BC's Universities NEED Strong Sexual Violence Policies

Posted by Amanda Nieweler

on March 17, 2016

Blog_University“It has become a cultural problem affecting young women”

It’s time for BC’s universities and colleges to take sexual violence against women seriously.

And BC’s Premier agrees.

BC’s Green Party MLA, Andrew Weaver, introduced a private member’s bill that would require universities and colleges to have policies on sexual violence. And BC’s Premier, Christy Clark, agrees that the province, and post-secondary institutions, need to do more to prevent this type violence on campuses.

Christy Clark has stated that “sexual assault on campus has become a cultural problem affecting young women.”

And the statistics are quite shocking.

Andrew Weaver has stated that “it is estimated that one in four female university students will be sexually assaulted during their relatively short time they spend on campus.” And these are just British Columbia statistics. The same can be said across the country and also for post-secondary institutions in the US.

There seems to be a delay, or lack of interest in, these abuses. In fact it took the University of British Columbia more than a year and a half to act against a grad student, despite mounting complaints of harassment or sexual assault by at least six women on campus.

UBC is now in the process of creating a campus sexual assault policy. Which is a step in the right direction. The ‘bill’ would require colleges and universities to have policies setting out the process that would apply when incidents of sexual violence are reported.

And that’s the key – getting them reported, because many aren’t. And those that are, get reported in person. And many women are told to keep things to themselves.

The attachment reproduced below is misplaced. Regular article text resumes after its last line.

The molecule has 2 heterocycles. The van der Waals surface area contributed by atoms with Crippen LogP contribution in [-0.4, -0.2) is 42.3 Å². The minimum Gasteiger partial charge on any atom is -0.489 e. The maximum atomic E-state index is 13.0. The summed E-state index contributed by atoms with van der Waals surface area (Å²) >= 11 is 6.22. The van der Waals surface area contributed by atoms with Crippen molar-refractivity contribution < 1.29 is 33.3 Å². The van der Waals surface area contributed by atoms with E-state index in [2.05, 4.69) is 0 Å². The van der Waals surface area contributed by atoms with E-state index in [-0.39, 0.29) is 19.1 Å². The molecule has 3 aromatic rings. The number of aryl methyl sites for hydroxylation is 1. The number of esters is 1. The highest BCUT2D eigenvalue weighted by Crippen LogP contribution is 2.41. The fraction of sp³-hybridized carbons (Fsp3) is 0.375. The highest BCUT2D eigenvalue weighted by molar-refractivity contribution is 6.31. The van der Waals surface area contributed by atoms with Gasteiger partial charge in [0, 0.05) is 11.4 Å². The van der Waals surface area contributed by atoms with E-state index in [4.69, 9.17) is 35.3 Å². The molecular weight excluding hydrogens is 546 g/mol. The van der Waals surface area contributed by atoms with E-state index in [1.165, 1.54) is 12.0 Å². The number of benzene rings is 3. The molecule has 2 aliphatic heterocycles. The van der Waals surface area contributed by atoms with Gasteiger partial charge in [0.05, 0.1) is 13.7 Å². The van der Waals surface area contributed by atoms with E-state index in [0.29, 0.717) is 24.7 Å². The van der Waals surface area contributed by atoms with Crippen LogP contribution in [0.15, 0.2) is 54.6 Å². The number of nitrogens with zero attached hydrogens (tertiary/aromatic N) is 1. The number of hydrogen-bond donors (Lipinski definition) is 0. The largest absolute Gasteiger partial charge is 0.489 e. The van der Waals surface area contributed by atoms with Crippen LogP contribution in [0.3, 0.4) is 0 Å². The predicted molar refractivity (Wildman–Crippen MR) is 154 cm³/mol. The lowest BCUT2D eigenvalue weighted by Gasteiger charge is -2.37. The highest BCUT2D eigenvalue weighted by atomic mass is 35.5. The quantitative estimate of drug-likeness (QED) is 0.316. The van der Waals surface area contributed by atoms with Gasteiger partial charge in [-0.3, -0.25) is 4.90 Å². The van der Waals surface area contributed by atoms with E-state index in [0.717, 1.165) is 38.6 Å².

One women even compared telling the university that there was a predator on campus, with telling them that there was a snake in the room, then turning out all the lights.

A post-secondary education is, for the most part, a student’s first foray outside the safety of their home. When they enter an institution, they look to the higher-ups, for guidance.

When universities and colleges ignore these reports of abuse, the victims are taught that their concerns don’t matter. The abusers are taught that their actions will be covered up. This type of reality can carry forward into the workplace.

What post-secondary institutions across Canada and the US need to do is start implementing anonymous reporting mechanisms. Not internally run, but third-party run.

<< A third-party reporting system is ten times better than an internally run system >>

Universities often find themselves on front page news with glaring headlines about sexual violence and their lack of action. Advocates say most universities still lack stand-alone sexual assault policies. Without policies, there’s lack of response and support to victims.

This opinion isn’t limited to universities. Without policies in place, any organization will lack response and support to victims. Policies let employees and management know how certain situations are supposed to be handled in order to maintain the integrity of the organization, and the protection of its employees.

In the case of universities, students say that “administrations have made it very clear that they are more interested in protecting their bottom line and their reputation, than they are in actually protecting the campus community.”

<< VIDEO: How to set the tone for ethics training and reinforcement >>

It is apparent that more needs to be done to allow people to report on misconduct. Whether it’s done anonymously or not, retaliation should not be part of the agenda.

This new bill is a step in the right direction! Perhaps these institutions will also consider implementing ethics hotlines too!

The benefits of implementing a third-party ethics reporting process far outweighs the negative spotlight that comes with stories of ignoring instances of abuse.

eBook: 7 Reasons to Implement a Whistleblower Hotline